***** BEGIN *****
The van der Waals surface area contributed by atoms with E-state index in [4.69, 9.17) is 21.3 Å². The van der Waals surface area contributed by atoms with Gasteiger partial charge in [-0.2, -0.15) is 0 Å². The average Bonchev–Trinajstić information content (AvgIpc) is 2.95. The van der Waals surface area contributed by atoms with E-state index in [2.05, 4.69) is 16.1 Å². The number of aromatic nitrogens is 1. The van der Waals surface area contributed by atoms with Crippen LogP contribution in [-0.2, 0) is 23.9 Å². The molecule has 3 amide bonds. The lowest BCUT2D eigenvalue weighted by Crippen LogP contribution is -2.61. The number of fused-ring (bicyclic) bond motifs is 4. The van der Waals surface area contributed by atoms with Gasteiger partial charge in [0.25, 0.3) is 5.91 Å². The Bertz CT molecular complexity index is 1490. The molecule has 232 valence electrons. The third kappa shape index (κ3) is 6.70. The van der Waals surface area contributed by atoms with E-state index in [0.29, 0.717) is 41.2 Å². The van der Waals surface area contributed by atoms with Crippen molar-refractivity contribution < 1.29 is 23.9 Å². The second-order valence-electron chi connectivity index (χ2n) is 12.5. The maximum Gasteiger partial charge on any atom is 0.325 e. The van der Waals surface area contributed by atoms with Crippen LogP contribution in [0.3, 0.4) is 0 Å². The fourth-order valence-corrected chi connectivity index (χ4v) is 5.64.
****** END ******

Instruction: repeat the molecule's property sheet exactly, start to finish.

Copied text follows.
The van der Waals surface area contributed by atoms with E-state index in [4.69, 9.17) is 21.3 Å². The van der Waals surface area contributed by atoms with Gasteiger partial charge in [-0.2, -0.15) is 0 Å². The average Bonchev–Trinajstić information content (AvgIpc) is 2.95. The van der Waals surface area contributed by atoms with E-state index in [2.05, 4.69) is 16.1 Å². The number of aromatic nitrogens is 1. The van der Waals surface area contributed by atoms with Crippen LogP contribution in [-0.2, 0) is 23.9 Å². The molecule has 3 amide bonds. The lowest BCUT2D eigenvalue weighted by Crippen LogP contribution is -2.61. The number of fused-ring (bicyclic) bond motifs is 4. The van der Waals surface area contributed by atoms with Gasteiger partial charge in [0.25, 0.3) is 5.91 Å². The Bertz CT molecular complexity index is 1490. The molecule has 232 valence electrons. The third kappa shape index (κ3) is 6.70. The van der Waals surface area contributed by atoms with E-state index in [0.29, 0.717) is 41.2 Å². The van der Waals surface area contributed by atoms with Crippen molar-refractivity contribution < 1.29 is 23.9 Å². The second-order valence-electron chi connectivity index (χ2n) is 12.5. The maximum Gasteiger partial charge on any atom is 0.325 e. The van der Waals surface area contributed by atoms with Crippen LogP contribution in [0.3, 0.4) is 0 Å². The fourth-order valence-corrected chi connectivity index (χ4v) is 5.64.